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Beyond Our Galaxy

M82 Galaxy: "Average" CO Intensity

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Earth's location within the Milky Way restricts the perspective we can have of our home galaxy. Peering at faraway galaxies provides a more global understanding of galactic structure, dynamics and evolution.

Among the many different types of galaxies are starburst galaxies. Observing them can aid our understanding of star formation in galaxies and the processes leading to the formation of galaxies themselves. One starburst galaxy, M82, has been extensively studied with the BIMA array. Located about 5 million light years away from Earth, M82 belongs to a triple galaxy system which also includes the spiral galaxy, M81 and a third galaxy, NGC 3077.

Understanding "Global" Star Formation

Comprehensive studies of M82 and its interactions with M81 require observations in several portions of the spectrum.

M82: Optical View

The optical image reveals the presence of dark patches in M81, indicating the presence of dust.

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M82: View in Red Light

These patches appear more prominently in red light, as illustrated in this image.

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Millimeter observations map the emissions from molecules present chiefly in the dense regions of intestellar space inside the galaxy, where stars are forming. Employing the array's spectrometer, astronomers are able to infer wh ere the molecules are distributed how fast they are moving away from us.

Such data may also contain important information about the forces shaping M82 and influencing star formation within the galaxy. Among these forces are the gravitational effects exerted by its neighbor, M81, which may compress the gas in M82. As the densit y of this gas increases, it may collapse due to gravity, thus triggering star formation. Embedded in regions full of dust, young stars emit radiation which is absorbed by the dust and re-emitted as infrared radiation.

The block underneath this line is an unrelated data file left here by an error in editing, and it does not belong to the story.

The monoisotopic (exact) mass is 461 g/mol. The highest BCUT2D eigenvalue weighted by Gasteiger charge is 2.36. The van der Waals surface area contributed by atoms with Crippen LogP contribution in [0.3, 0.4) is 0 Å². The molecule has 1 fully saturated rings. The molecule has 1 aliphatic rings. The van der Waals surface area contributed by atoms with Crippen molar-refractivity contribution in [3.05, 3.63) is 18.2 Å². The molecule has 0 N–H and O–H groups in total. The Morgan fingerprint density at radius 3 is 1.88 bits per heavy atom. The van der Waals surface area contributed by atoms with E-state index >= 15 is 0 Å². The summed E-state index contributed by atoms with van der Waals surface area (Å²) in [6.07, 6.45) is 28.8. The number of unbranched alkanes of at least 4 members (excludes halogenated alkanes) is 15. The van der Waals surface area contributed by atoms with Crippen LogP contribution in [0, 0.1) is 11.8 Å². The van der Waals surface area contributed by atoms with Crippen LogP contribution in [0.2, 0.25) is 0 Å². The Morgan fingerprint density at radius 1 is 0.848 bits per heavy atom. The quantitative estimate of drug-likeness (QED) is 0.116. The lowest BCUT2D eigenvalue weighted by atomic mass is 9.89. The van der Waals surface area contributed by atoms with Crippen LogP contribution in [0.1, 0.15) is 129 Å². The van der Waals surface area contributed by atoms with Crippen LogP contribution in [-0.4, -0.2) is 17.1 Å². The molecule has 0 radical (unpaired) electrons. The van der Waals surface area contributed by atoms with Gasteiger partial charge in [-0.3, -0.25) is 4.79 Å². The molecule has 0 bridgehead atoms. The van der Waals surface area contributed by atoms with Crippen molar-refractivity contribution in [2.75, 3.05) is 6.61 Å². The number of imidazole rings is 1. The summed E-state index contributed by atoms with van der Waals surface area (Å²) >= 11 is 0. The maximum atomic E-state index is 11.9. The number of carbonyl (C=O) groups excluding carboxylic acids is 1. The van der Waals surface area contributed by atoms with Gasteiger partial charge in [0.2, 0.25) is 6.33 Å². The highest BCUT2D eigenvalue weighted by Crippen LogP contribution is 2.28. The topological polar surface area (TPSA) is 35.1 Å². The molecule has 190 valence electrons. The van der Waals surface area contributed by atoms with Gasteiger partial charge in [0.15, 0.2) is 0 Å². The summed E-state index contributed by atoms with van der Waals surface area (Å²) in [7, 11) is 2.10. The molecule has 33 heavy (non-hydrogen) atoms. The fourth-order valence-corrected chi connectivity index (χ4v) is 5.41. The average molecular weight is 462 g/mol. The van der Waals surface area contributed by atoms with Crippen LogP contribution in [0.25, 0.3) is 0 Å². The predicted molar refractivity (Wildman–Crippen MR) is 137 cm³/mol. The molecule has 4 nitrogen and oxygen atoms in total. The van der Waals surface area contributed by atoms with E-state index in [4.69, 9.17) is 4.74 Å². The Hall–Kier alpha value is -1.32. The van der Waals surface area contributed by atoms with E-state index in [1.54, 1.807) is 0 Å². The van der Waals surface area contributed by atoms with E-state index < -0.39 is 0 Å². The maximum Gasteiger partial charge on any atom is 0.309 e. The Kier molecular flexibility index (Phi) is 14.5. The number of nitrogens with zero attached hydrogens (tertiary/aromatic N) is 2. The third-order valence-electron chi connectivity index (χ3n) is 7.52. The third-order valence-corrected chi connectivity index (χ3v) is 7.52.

M82: Infrared View
In this infrared image, the bright areas indicate warmer regions where starbirth is taking place. Ultraviolet light emitted by young, hot, massive stars dissociates the molecular hydrogen gas into hydrogen atoms, which in turn radiate energy in the centim eter portion of the spectrum.

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Triple Galaxy System: Hydrogen Gas Imaging

Observations of centimeter radiowave emissions show that neutral hydrogen gas flows between M81, M82 and NGC 3077. Astronomers can trace the motion of this atomic gas as it travels into the inner regions of the galaxies.

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Copyright 1995: Board of Trustees, University of Illinois


NCSA. Last modified 11/16/95.